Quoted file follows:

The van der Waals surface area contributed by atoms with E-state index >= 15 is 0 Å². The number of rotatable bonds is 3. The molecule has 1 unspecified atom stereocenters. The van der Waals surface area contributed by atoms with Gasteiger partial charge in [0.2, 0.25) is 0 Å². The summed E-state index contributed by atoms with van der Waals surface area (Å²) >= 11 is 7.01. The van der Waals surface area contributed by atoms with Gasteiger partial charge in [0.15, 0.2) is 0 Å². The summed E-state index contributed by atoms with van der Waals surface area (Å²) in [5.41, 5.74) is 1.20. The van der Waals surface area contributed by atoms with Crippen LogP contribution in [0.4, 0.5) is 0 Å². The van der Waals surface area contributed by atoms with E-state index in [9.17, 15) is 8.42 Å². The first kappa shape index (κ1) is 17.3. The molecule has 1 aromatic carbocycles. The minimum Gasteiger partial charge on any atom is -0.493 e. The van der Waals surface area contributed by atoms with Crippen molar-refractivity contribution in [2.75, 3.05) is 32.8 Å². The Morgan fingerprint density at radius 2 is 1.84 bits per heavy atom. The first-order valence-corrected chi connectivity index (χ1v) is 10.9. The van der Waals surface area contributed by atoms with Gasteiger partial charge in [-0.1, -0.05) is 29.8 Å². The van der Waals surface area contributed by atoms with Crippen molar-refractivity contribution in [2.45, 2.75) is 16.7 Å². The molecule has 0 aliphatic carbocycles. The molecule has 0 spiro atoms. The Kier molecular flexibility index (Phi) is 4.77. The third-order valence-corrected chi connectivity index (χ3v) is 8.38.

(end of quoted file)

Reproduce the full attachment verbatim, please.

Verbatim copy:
The van der Waals surface area contributed by atoms with E-state index >= 15 is 0 Å². The number of rotatable bonds is 3. The molecule has 1 unspecified atom stereocenters. The van der Waals surface area contributed by atoms with Gasteiger partial charge in [0.2, 0.25) is 0 Å². The summed E-state index contributed by atoms with van der Waals surface area (Å²) >= 11 is 7.01. The van der Waals surface area contributed by atoms with Gasteiger partial charge in [0.15, 0.2) is 0 Å². The summed E-state index contributed by atoms with van der Waals surface area (Å²) in [5.41, 5.74) is 1.20. The van der Waals surface area contributed by atoms with Crippen LogP contribution in [0.4, 0.5) is 0 Å². The van der Waals surface area contributed by atoms with E-state index in [9.17, 15) is 8.42 Å². The first kappa shape index (κ1) is 17.3. The molecule has 1 aromatic carbocycles. The minimum Gasteiger partial charge on any atom is -0.493 e. The van der Waals surface area contributed by atoms with Crippen molar-refractivity contribution in [2.75, 3.05) is 32.8 Å². The Morgan fingerprint density at radius 2 is 1.84 bits per heavy atom. The first-order valence-corrected chi connectivity index (χ1v) is 10.9. The van der Waals surface area contributed by atoms with Gasteiger partial charge in [-0.1, -0.05) is 29.8 Å². The van der Waals surface area contributed by atoms with Crippen molar-refractivity contribution in [2.45, 2.75) is 16.7 Å². The molecule has 0 aliphatic carbocycles. The molecule has 0 spiro atoms. The Kier molecular flexibility index (Phi) is 4.77. The third-order valence-corrected chi connectivity index (χ3v) is 8.38.